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How to Use EMDR Therapy

A brain illustrates how EMDR can rewrite neural pathways

Getty/libre de droit

EMDR takes traumatic memories and removes the anxiety connected with them. It can create healing that seems magical.

When pastor and author Deborah Loyd began experiencing different disaster scenarios continually dancing in her brain, she found herself pondering, “If this happened, how would I escape? Could I talk my way out of this or that?” When her friends would ask her why she was thinking like this, she had no answer.

Then she started getting night terrors, which she describes as menacing ugly creatures who aggressively pursued her. “I would scream in my sleep, blood-curdling screams. This would wake everyone in the house. I awoke confused, not being able to readily discern the authentic from the imagined.”

She knew she had to get help, and her therapist recommended EMDR (eye movement desensitization and reprocessing). Loyd describes her recovery: “After about four sessions I noticed an easing and then fading of my daytime torment, as well as my night terrors, which eventually faded from my sleep. I attribute this recovery to EMDR, which is magical!”

Jackie Paris, a therapist and licensed EMDR practitioner, describes EMDR as “a very results-oriented treatment that helps people process incidents that produce emotional responses to a particular trigger.” Through EMDR, people can change how they respond to this given trigger.

For instance, someone who was in a car accident may be very anxious every time they get behind a wheel. “Often after an EMDR session, their anxiety will come way down and may even be gone. Then they will be able to drive without feeling so heavy,” Paris notes.

What Is EMDR?

Unlike traditional talk therapy, EMDR is more structured, with a cognitive behavioral component that focuses on bodily reactions. EMDR uses either visual stimulation, with someone's eyes going back and forth, or auditory stimulation, with noises alternating between the ears.

According to Paris, “Biomechanical stimulations of the right and the left hemispheres of the brain kind of rewire the neural pathways. We do this while someone recalls and processes a negative experience, and we find this changes the way this experience is stored in their brain.”

Often after a session, clients will tell Paris things like, “I feel like a big weight’s been lifted off me” or “I feel so much better, but I can't explain it.” Some of her sessions invoke a spiritual experience, in which people enter into an altered state, with some client’s claiming to experience light coming into their bodies. “This really shifts how they feel, as though they are becoming embodied with this beautiful light that is healing for them,” Paris says.

At times an individual’s past life regressions may come to the surface. For example, someone who never had any personal experience that would cause them to fear water may recall an experience where they almost drowned. Other times people see themselves at different times in history or hear the deceased speak to them.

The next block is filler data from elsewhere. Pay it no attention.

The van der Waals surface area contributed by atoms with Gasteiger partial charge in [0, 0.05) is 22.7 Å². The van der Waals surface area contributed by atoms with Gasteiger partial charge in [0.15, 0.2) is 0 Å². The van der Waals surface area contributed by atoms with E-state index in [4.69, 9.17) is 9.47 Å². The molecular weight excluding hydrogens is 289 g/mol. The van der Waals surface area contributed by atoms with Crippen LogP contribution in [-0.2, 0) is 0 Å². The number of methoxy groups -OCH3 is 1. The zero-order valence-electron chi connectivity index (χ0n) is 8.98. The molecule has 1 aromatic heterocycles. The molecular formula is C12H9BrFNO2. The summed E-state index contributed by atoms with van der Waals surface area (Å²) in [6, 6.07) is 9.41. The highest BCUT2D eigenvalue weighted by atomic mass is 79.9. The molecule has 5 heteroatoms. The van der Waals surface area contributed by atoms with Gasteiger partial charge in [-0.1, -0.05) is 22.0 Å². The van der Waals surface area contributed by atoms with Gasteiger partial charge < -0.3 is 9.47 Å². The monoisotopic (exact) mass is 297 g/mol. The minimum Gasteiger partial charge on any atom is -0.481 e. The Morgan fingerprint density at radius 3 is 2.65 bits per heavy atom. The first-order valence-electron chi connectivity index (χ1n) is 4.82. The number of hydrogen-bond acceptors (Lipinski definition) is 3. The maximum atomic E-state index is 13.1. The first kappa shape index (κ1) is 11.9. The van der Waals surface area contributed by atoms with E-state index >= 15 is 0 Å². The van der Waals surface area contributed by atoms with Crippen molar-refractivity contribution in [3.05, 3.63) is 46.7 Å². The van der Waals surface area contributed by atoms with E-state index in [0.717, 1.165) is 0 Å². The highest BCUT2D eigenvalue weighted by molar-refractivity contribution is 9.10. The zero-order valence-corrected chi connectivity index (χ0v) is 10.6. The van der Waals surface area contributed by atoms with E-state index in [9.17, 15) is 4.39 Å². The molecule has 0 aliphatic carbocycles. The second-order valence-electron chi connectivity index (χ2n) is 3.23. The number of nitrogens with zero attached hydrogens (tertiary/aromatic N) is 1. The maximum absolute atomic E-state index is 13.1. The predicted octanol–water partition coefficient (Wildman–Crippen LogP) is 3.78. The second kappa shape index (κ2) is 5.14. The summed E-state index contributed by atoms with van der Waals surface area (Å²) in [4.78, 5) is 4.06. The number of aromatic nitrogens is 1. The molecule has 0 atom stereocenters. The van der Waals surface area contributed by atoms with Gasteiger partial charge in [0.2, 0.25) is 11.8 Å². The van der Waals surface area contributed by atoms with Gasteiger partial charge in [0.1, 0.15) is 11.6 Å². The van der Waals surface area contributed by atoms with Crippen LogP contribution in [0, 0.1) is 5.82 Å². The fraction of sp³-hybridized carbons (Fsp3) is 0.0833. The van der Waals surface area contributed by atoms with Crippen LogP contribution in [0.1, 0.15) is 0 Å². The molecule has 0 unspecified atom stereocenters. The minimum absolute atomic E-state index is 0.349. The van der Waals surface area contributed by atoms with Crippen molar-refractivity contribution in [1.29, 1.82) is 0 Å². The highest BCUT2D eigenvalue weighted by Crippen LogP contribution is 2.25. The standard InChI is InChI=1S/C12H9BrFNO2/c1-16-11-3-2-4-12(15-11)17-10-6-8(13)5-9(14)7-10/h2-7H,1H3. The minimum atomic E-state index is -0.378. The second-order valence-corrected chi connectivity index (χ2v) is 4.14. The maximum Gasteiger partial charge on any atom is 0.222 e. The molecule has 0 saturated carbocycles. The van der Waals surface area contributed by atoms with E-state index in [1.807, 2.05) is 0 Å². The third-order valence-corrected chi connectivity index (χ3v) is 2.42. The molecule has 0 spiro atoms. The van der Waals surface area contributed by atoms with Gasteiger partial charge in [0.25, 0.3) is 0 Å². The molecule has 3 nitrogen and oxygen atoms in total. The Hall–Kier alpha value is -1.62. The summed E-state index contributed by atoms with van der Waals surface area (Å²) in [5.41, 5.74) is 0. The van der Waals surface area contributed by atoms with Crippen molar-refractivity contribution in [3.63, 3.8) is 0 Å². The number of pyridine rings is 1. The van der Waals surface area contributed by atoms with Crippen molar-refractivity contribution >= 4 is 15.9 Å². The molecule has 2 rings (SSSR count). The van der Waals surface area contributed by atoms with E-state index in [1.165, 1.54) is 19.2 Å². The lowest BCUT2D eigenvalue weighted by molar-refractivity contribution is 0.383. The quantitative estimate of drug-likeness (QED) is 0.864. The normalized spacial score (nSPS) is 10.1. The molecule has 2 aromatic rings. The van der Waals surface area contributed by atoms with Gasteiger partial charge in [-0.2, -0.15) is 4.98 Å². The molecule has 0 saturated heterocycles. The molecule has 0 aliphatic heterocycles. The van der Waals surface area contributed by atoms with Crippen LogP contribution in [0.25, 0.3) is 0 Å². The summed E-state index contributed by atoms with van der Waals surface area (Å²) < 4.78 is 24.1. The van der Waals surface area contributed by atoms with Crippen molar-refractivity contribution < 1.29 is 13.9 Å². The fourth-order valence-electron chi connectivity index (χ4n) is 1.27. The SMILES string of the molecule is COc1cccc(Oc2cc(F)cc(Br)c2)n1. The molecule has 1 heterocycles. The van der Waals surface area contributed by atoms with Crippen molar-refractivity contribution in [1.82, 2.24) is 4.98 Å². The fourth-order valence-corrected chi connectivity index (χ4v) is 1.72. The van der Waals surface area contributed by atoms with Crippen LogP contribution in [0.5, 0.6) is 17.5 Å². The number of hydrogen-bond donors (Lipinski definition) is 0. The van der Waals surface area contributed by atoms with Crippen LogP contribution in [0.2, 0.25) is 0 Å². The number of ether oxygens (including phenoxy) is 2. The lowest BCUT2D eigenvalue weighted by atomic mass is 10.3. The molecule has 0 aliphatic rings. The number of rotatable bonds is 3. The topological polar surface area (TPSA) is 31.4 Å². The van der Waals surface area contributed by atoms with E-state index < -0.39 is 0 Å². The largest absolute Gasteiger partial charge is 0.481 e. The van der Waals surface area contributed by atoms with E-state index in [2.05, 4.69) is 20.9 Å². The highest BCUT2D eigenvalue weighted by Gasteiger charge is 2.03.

Measuring the Success of EMDR

During an EMDR session, clients are asked to measure the extent of their responses to an emotional trigger on a scale of zero to ten. “Often people are highly emotionally charged at the beginning of the session. By the end of the session, they’re more settled when they reflect on this particular trigger,” Paris reflects.

In her practice, Paris finds EMDR most helpful for treating PTSD. However, she has also found that it can be beneficial for those suffering from panic attacks and anxiety. She cautions that EMDR is not for the faint of heart, “You’ve got to relive like the worst experiences of your life.” The client must have an intact ego and be willing to go through these experiences. This technique does not work as well with those who have depressive symptoms or dissociative identity disorders.

Once the client gets to a point where their response to the emotional trigger is zero, then the EMDR sessions are no longer needed. However, sometimes after processing one trigger, a client may wish to work on another trigger.

While this therapeutic technique may sound easy to do, Paris points to the dangers of self-administering EMDR. “A lot of people lose access to their rational mind while they're in an intense emotional process,” she says.

Following a session, Paris recommends that her clients tap into the inner resources they have at their disposal to continue on their path towards wellness.

Finding an EMDR Therapist

Finding a therapist experienced with this practice is important. You need to feel they’re competent and have adequate training in rewiring the brain using EMDR.

Look for a therapist who you can feel connected to energetically. “You should feel the therapist is on your side and they’ve got your back,” Paris adds. Ask yourself these questions: Do I resonate with this therapist? Do they understand me? Do I feel safe?

More from Becky Garrison: "Being Mindful of Toxic Positivity"



This entry is tagged with:
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